Before you pick up that next gluten-free snack, registered dietitian Sally Shi-Po Poon answers five crucial questions about going gluten-free.
Gluten-free diets have gained considerable popularity in the past decade, with many celebrities and athletes praising it as an effective way to achieve better health, weight control and athletic performance. But there's a lack of scientific evidence to support these claims. In fact, there are studies that suggest avoiding gluten may not even be that good for you. Read on to find out the facts.
What exactly is gluten?
Gluten is a protein found in wheat, barley, rye, malt, and oats (unless they are labelled gluten-free). These ingredients are commonly found in bread products, pasta, breakfast cereals, cakes, cookies, batter-fried foods, beer and ale.
There are a number of gluten-free grains and plant foods that are suitable for those on a gluten-free diet. They include amaranth, arrowroot, buckwheat, cassava, corn, flax, legumes, millet, nuts, oats labelled gluten-free, potato, quinoa, rice, sago, seeds, sorghum, soy, tapioca, and teff.
Who should follow a gluten-free diet?
People who have celiac disease should follow a strict gluten-free diet. Celiac disease is a serious genetic, autoimmune illness where the consumption of gluten induces damage to the small intestine and causes nutrient malabsorption. The only treatment is to avoid gluten for life.
Symptoms of celiac include bloating, diarrhoea, nausea, gas, constipation, fatigue, mouth ulcers, unexpected weight loss, hair loss and anaemia. If you think you have celiac disease, do not remove gluten from your diet until your doctor makes a diagnosis. If you remove gluten from your diet too early, it can cause an inaccurate result.
Non-celiac gluten sensitivity
Some people have gut symptoms when eating gluten, such as abdominal pain, bloating, and diarrhoea, even if they don’t have celiac disease. This is called non-celiac gluten sensitivity. Most people with non-celiac gluten sensitivity noted an improvement after following a gluten-free diet.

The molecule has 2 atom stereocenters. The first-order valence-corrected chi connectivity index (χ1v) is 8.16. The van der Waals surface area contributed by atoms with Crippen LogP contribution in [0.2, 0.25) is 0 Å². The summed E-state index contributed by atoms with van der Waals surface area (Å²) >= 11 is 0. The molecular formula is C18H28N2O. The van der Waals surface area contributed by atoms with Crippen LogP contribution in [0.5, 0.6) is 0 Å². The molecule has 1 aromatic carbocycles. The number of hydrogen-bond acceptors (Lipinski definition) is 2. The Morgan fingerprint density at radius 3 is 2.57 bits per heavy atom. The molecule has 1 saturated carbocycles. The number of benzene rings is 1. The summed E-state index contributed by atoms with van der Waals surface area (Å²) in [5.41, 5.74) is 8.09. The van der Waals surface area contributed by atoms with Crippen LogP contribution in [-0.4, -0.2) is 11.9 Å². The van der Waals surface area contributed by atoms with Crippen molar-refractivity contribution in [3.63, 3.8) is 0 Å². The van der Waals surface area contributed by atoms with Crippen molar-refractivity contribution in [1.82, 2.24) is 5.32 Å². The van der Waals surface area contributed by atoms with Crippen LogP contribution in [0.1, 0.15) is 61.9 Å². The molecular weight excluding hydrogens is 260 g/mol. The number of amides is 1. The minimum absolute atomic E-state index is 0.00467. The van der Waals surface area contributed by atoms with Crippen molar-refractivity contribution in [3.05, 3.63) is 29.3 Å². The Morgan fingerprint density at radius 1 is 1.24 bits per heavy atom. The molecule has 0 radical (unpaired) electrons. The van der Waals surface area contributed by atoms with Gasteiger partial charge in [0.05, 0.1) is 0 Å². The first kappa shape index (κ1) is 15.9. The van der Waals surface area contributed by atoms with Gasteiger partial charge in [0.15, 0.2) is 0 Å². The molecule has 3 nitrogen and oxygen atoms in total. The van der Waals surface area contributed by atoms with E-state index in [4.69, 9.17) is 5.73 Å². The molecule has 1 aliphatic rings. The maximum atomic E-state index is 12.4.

Is a gluten-free diet healthy for the general population?
Not really. In 2017, experts from the European Society for Paediatric Gastroenterology Hepatology and Nutrition warned that gluten-free products should not be considered a healthy substitute to regular foods because they usually contain higher levels of saturated fat and lower levels of protein.
Also in 2017, a study published in the British Medical Journal found that a gluten-free diet may increase the risk of cardiovascular disease from reduced consumption of hearty whole grains. Gluten-free alternatives to cakes, cookies, muffins, crackers and bread are often made with refined carbohydrates, which have a high glycaemic index and are low in B vitamins, iron, and dietary fibre.
Adopting a gluten-free diet among athletes has become increasingly popular because of perceived ergogenic and health benefits. In 2015, a carefully designed study published in Medicine & Science in Sports & Exercise concluded that a short-term gluten-free diet had no overall effect on exercise performance, gut symptoms, perceived well-being, intestinal injury, and inflammatory responses in non-celiac athletes.
Whether avoiding gluten for a longer period of time would lead to improvement in performance or well-being is yet to be determined. Nevertheless, athletes should always remember that proper nutrient intake and timing are critical components of athletic success.
Before adopting a gluten-free diet...
Before adopting a gluten-free diet, you should consult a dietitian to ensure that you will get all the essential nutrients from a variety of foods, including gluten-free grains, fruits, vegetables, legumes, fish, lean meat, nuts, seeds and dairy.
If you are suffering from gut symptoms such as abdominal pain, bloating, or diarrhoea, you should consult a doctor for medical advice. Self-treatment or delay in treatment can only cause harm in the long-run.